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The dynamic and antibiotic resistance of faecal coliforms, faecal streptococci and Pseudomonas aeruginosa , isolated by standard membrane filtration methods from suburban and rural untreated groundwater supplies, were scrutinized in this study. The annual average densities of these bacteria were respectively 1891 colony forming units (c.f.u.)/100 mL, 1246 c.f.u./100 mL and 206 c.f.u./100 mL. The total occurrence of faecal coliforms and faecal streptococci during the period of study was 94%. Detectable P. aeruginosa was present in 88% of samples. A total of 320 faecal coliforms, 338 faecal streptococci and 208 P. aeruginosa strains, were examined for their resistance to eighteen antibiotics. The overall resistance (resistance to at least one antibiotic) of these bacteria was 100%. The multiresistance (resistance to at least two antibiotics) of faecal coliforms and faecal streptococci was 94%, whereas 100% of P. aeruginosa strains were multiresistant. The monoresistance (resistance to one antibiotic) of faecal coliforms and faecal streptococci strains was 5%, but the monoresistance was not expressed among P. aeruginosa strains. Faecal coliforms were most commonly resistant towards sulfamethoxazole (91%), cephalothin (88%) and ampicillin (84%). Faecal streptococci isolates were resistant to polymyxin (87%), to sulfamethoxazole (86%) and to nalidixic acid (85%). The highest prevalence of resistance was noted among P. aeruginosa isolates. More than 90% of these strains were resistant to cephalothin (95%), cephotaxim (93%) and polymyxin (92%). The occurrence of faecal pollution bacteria and the presence of high levels of multiple antibiotic resistant bacteria in rural and suburban groundwaters used by local populations, without previous treatment, may have important public health implications.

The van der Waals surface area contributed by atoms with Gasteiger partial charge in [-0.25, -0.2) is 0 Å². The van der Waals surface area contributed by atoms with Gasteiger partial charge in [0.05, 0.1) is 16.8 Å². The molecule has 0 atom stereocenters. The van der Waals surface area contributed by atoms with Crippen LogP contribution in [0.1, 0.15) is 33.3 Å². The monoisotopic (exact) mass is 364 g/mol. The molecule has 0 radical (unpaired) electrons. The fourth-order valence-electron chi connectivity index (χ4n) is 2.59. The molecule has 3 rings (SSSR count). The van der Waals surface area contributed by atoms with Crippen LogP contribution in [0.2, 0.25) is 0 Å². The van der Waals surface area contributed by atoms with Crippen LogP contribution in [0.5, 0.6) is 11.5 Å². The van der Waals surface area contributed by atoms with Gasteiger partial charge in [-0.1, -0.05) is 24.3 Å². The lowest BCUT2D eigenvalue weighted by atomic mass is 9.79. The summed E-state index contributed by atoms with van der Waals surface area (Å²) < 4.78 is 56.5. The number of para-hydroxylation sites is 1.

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Acta Microbiologica et Immunologica Hungarica
Authors: Zsófia Barna, Mihály Kádár, Emese Kálmán, Eszter Róka, Anita Sch. Szax, and Márta Vargha

— Detection and enumeration of Legionella — Part 2: Direct membrane filtration method for waters with low bacterial counts . Geneva, Switzerland : International Standard Organization . 29

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isolation and biochemical tests Bacterial isolation was conducted using the EPA Method 1605 ( USEPA, 2001 ). Water samples were pre-filtered, and 500 mL of them were subjected to membrane filtration using 0.45-µm nitrocellulose membranes (Sartorius Stedim

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Microbial 1996 62 3997 4002 Grant, M. A.: A new membrane filtration medium for simultaneous

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